So why doesn’t NASL sign a contract with such a vendor? There are several reasons. One major reason is the technology infrastructure of NASL games. Though the league continues to improve in about every imaginable dimension, the quality and reliability of its video streams remains imperfect (we are only one year removed from NASL Live, I will remind you). This fallibility is critical because essentially the entire statistical body loses relevance if one small portion is incorrect or unaccounted for. Remember that statistics are not just used for interested fans and sports columnists: some players have performance-based incentives in their contracts. If a video feed went down and a portion of a game was irretrievable, and the only statisticians were stationed remotely, that could impact a player’s compensation, theoretically. It is a gamble which, at this stage, NASL has not been willing to take. The league could possibly use both methods simultaneously, but the additional cost of this model compared to what is really gained in doing so (mostly just a deepening of information for astute fans) has thus far been unjustifiable.

What Can NASL Do To Improve Its Statistics Infrastructure?

The league does not publicly open up about its finances, so any discussion on the topic is purely speculative. I personally believe that the fact that the league has not invested in a deeper statistics coverage, nor that it has not paid for or subsidized an improvement in game feed quality and reliability (not that either is detestable, though) suggests that the league is, at the very least, cost-conscious. NASL and Bill Peterson stand firmly in their belief that they offer a first class product; I believe that more robust statistics would be necessary hallmark of that stature.

But if my speculation that the league has been cost-conscious about investing in something that provides mostly an ancillary value to a small body of fans is correct, then I also am not going to hold the league’s feet to the fire. I get it. That said, here are some improvements I would like to see from the league regarding statistics:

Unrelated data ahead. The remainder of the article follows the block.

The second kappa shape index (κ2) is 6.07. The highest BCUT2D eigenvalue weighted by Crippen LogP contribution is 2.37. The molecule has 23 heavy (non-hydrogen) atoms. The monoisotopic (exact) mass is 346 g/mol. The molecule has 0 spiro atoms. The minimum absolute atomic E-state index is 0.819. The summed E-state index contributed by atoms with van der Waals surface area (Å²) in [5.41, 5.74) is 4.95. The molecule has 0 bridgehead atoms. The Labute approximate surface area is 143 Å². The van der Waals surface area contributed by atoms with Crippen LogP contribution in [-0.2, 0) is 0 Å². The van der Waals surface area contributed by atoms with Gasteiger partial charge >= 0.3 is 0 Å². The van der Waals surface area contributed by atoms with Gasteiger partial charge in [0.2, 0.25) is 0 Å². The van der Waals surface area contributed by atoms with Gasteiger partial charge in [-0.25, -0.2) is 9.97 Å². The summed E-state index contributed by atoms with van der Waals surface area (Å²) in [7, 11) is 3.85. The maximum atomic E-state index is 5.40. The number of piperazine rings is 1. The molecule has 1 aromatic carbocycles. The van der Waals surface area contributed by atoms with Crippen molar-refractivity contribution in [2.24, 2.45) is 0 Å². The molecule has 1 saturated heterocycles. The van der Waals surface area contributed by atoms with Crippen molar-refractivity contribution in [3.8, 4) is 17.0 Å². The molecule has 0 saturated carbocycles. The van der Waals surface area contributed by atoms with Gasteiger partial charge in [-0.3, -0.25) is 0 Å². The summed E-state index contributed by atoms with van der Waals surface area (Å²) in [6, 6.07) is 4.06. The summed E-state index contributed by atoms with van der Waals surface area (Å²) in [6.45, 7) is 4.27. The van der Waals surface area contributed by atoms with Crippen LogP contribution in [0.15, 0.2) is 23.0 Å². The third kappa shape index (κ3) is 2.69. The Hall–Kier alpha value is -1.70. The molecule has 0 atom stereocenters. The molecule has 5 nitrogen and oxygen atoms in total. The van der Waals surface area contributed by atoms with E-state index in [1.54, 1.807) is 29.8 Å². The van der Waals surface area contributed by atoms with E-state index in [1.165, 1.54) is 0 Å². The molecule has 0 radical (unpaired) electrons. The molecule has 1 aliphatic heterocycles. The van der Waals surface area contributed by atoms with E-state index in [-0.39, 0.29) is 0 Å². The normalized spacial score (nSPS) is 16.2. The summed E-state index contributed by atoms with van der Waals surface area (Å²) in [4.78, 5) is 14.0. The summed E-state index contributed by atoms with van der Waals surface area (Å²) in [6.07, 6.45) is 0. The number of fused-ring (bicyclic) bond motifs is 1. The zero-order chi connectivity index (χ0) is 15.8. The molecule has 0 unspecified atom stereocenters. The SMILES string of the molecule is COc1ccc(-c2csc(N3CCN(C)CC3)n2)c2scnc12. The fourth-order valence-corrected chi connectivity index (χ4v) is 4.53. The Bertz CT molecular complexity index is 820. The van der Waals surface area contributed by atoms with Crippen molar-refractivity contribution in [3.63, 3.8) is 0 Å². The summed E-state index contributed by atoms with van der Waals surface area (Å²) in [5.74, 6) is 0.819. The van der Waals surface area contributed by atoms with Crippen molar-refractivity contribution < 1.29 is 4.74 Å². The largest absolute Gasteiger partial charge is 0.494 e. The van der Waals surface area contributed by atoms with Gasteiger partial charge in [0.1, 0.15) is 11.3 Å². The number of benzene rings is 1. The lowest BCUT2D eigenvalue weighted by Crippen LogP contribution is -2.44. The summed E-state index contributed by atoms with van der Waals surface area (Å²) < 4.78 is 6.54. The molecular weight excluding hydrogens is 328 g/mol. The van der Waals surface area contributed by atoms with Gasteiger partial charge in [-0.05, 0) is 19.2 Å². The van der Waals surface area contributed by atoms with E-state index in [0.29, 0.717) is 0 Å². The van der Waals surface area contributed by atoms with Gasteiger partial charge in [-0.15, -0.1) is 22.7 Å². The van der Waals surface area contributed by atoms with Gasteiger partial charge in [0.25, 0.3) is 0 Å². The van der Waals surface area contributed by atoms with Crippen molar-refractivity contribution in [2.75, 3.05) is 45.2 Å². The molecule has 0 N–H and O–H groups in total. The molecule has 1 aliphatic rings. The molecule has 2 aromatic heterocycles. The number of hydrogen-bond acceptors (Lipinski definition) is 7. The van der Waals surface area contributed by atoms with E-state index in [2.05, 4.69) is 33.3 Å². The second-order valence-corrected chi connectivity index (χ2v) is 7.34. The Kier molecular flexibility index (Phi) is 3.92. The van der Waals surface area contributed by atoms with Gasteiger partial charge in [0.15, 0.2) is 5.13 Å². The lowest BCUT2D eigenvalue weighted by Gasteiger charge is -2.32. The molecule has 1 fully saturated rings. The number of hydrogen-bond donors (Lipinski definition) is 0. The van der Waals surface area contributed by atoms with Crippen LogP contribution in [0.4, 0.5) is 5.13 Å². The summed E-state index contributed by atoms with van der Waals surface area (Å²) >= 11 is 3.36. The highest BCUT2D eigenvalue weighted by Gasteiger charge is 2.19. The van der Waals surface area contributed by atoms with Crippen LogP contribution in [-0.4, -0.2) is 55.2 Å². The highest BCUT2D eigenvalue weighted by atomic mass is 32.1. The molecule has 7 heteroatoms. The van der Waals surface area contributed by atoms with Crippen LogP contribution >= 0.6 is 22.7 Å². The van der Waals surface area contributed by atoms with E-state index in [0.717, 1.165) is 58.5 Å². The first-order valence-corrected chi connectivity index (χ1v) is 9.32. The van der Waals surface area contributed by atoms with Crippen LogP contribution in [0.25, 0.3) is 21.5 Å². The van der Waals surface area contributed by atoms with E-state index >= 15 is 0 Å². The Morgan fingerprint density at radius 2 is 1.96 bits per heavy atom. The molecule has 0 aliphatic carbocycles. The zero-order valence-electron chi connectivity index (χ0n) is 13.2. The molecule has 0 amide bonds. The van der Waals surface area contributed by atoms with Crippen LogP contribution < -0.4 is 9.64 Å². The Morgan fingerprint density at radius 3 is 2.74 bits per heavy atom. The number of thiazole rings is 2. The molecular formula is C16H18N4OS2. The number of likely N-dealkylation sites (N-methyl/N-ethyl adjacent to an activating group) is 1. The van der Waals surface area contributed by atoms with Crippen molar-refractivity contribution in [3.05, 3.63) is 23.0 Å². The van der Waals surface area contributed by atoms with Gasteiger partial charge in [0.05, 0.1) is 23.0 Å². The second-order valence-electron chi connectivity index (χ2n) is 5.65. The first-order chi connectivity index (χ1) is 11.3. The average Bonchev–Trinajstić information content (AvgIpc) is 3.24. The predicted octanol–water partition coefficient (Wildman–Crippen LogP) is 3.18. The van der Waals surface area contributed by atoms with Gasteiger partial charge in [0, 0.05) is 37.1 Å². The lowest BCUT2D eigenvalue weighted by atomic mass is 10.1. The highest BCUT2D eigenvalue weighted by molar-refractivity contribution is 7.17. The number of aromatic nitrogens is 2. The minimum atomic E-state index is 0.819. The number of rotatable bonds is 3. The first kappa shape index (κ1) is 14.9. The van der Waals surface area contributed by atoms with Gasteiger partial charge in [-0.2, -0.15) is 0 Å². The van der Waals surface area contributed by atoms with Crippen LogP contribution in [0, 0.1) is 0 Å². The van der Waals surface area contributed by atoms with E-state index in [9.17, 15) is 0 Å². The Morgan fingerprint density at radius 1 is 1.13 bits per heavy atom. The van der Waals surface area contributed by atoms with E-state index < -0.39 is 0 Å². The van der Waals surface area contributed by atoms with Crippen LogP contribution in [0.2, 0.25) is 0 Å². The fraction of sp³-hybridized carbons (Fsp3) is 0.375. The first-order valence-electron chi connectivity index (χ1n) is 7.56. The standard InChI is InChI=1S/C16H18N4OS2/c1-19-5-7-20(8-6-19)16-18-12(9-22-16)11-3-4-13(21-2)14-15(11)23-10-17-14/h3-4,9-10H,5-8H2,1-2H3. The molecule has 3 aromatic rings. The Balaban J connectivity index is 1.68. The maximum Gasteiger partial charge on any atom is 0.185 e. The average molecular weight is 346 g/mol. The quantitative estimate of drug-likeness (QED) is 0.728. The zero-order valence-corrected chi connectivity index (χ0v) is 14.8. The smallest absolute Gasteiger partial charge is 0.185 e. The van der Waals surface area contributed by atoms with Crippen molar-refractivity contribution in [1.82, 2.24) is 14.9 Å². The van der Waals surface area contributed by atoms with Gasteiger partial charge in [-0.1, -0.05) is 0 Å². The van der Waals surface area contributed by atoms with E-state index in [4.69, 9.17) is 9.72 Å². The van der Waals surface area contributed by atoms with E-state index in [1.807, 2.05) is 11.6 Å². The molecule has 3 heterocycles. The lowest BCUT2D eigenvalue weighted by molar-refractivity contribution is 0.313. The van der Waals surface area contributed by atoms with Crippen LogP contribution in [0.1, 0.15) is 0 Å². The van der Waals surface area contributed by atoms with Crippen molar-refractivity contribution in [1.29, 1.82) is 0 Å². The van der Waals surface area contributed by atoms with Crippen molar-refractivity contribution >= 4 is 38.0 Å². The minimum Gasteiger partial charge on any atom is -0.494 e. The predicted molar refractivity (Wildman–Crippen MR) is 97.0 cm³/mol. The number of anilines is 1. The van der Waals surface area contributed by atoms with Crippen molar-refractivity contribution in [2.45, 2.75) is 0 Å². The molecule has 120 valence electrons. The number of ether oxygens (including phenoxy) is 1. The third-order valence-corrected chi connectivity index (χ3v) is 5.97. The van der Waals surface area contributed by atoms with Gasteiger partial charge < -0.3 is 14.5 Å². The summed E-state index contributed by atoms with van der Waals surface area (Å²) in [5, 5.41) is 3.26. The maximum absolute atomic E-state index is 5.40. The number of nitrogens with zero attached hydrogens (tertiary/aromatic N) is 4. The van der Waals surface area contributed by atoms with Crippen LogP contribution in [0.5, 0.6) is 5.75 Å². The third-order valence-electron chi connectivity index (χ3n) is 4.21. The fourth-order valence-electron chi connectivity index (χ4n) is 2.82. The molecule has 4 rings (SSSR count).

• Aggregate The Statistics You Have. That metrics such as shots on goal are captured at the game level, but not compiled to an overall level, suggests an opportunity to enhance what’s available without needing to reinvent the wheel. It only would take the programming necessary to do some addition.
  • Put All The Statistics In A Single Place. No more travelling between Match Centers, Team Stats, and the Table to find the different points of data.
  • Provide A Definitions Document For The Statistics You Have. Want to know what an “attack” is when you look at a Match Center? Currently there is no way of knowing without reaching out to the league.
  • Correlate The Statistics You Have. If shots on goal and goals both become aggregated at the team and player level, it would be possible to simply correlate both into a SOG/G metric. This may not be presented on the website at the normal stats table – it would become very cluttered if you did a lot of this. But a high-level stats table like what already exists coupled with a deeper, sortable list with metrics like this and others fans could access would be terrific. Better, it would only require the programming to do the math. Nothing “new” would be required.
  • Add A StatisticalMinded Writer To The Staff. I have mentioned elsewhere that featuring more “voices” on the NASL website would increase its appeal and interactivity. The league made important strides in that direction this year, but the addition of a statistical and/or tactical writer (MLS’ Matthew Doyle comes to mind give or take the snark) could bring a new dimension to the topic.
  • Continue To Weigh The Benefits Of External Vendors. I have described the complications that this model brings. I won’t be waiting outside NASL with pitchforks and torches until this happens or anything. But it is clear to me that the appetite for deeper statistical analysis exists around this league. Judging by reaction to a piece I wrote last month, I can certainly vouch that the appetite for Fantasy NASL exists. Outsourcing statistics would open up these possibilities. I don’t expect immediate action, but I do hope the value of this option is evaluated frequently as it would be just one more element of a truly first class league.

NASL grows by teams, fans, coverage, and stature all the time. The league and its fans stand to benefit from growing the quality of its product in less benchmarkable terms. Statistics is mostly a quality-of-life improvement, though the performance-based incentives and more detailed scouting would result from statistical enhancement, as well. All of this is good, if not essential to the survival of the product. Luckily, fans can begin to breathe a little bit easier. The survival of the product is more assured than ever. Now is the time to make it the very best it can be.